Unmasking hidden stress in consumer and CRE credit
Understand pandemic effects to learn what to monitor moving forward.
As we enter a new phase of the pandemic recession and clarify some of the uncertainty surrounding the economic impact, one lingering mystery is the extent to which borrower assistance, such as forbearance and deferment, has masked stress in consumer and commercial credit. We have seen only a slight increase in consumer lending and commercial real estate (CRE) delinquency rates, so the potential onslaught of losses might be an exaggeration.
Both CRE and consumer credit were solid heading into the pandemic, so we can focus on the stress that the pandemic itself caused. This unique recession has produced widespread business closures and far less travel due to lockdown measures. Sectors affected by lockdowns have been hurt most: brick-and-mortar retail, hotels, and restaurants. Generally, they employ workers at low wages (who often have lower credit scores)—so subprime borrowers have been hit hardest.
Accommodations grew for all consumer asset types, peaking in either May or June, and have been declining ever since. Accommodations have helped subprime borrowers most, as they show the largest decline in default rates relative to last year, using CreditForecast.com (a consumer credit database Moody’s Analytics produces jointly with Equifax). Thus, one might expect that delinquencies have also begun to pick up as a first step to an eventual increase in defaults. Initially, this has not occurred, as in many cases they are below their values from a year ago.
However, looking at weekly delinquencies shows a few weak spots. Whereas total delinquencies have remained flat since bottoming out last summer across all credit scores, weekly delinquencies in credit cards for deep subprime borrowers are increasing, gaining about a percentage point through the end of October. Supporting the earlier point that these are usually low-income borrowers, this trend is also evident in borrowers with household income at origination of less than $40,000 and disappears as we move to the highest-income groups.
Stress might also be hidden in CRE, where banks continue to report low delinquency rates despite an increase in nonperforming loans since the beginning of 2020. In contrast, commercial mortgage-backed security (CMBS) delinquency rates have spiked, reflecting that CMBS lenders have less flexibility in providing forbearance and loan modifications. CMBS delinquencies increased most for hotel and retail property types, whereas others show small increases, if any. Hotel loans also show the highest modification rate, at about 9%, and the modification rate for retail loans doubled from 2% in June to 4% in July.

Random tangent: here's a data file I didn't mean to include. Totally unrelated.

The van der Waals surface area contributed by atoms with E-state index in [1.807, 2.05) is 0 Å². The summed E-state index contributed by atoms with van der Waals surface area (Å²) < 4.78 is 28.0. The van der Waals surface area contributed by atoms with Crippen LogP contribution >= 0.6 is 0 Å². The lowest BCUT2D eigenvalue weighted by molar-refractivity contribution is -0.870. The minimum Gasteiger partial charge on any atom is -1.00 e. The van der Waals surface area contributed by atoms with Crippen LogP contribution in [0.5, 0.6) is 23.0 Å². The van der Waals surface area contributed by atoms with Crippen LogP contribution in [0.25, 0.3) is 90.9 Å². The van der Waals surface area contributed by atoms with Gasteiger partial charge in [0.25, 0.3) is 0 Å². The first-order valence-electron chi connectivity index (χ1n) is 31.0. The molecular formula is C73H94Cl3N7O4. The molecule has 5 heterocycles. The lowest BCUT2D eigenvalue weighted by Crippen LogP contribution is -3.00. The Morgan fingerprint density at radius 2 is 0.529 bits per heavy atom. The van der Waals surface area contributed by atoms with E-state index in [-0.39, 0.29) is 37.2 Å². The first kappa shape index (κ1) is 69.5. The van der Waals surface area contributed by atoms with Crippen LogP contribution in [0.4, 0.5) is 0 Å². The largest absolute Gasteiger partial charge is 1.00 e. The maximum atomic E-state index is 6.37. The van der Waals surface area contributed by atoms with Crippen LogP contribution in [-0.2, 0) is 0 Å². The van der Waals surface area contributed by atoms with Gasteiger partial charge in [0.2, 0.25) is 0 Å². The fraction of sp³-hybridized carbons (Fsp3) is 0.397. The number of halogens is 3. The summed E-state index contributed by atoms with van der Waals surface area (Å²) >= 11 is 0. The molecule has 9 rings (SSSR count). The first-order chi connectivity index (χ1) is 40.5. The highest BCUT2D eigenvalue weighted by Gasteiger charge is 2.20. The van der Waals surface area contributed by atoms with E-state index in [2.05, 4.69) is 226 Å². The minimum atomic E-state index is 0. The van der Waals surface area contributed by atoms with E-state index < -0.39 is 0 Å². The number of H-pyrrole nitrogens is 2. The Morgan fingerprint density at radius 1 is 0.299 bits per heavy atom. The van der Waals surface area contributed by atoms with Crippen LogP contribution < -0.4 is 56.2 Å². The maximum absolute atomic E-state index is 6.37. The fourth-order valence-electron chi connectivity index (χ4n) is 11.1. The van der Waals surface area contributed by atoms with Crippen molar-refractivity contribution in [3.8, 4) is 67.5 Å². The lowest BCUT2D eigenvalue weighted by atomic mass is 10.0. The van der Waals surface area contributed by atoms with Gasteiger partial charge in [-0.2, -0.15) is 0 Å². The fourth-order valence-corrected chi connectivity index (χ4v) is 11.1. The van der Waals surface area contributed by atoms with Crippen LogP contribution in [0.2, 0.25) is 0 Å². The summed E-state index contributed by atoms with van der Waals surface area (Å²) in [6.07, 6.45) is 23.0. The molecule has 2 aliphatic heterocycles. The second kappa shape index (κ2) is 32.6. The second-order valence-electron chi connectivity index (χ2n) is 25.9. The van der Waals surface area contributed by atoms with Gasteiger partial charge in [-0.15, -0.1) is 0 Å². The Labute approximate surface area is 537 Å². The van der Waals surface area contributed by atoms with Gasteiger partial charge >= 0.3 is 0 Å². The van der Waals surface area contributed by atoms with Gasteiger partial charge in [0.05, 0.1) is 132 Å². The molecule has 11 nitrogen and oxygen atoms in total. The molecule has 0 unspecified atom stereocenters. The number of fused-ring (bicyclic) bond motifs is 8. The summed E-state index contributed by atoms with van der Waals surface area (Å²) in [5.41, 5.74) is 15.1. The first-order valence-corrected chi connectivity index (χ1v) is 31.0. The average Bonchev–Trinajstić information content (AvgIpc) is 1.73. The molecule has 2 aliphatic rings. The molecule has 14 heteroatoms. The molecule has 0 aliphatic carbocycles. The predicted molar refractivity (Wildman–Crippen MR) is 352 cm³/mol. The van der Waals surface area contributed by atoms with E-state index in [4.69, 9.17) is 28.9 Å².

Though other weak spots may emerge, to date there is evidence of weakness in subprime, consumer credit card debt, and retail and hotel debt for CRE. Recently, the shape of the recovery for the broader economy shifted from V, to W, and now to K (where different parts of the economy recover at different rates). With strong performance in most areas, is this the way we should think about future consumer and CRE debt?
Hence, combing through all available information and focusing on the most relevant becomes especially valuable. Given its strong performance to date and outlook over the next 6 to 12 months, it will be less important to monitor factors that affect retail mortgage, such as house prices, than to monitor those that more acutely affect unsecured borrowing for low-income households, such as interest rates and income (including government transfers). Similarly, foot traffic in downtown areas and travel patterns will become more important to the health of the CRE book.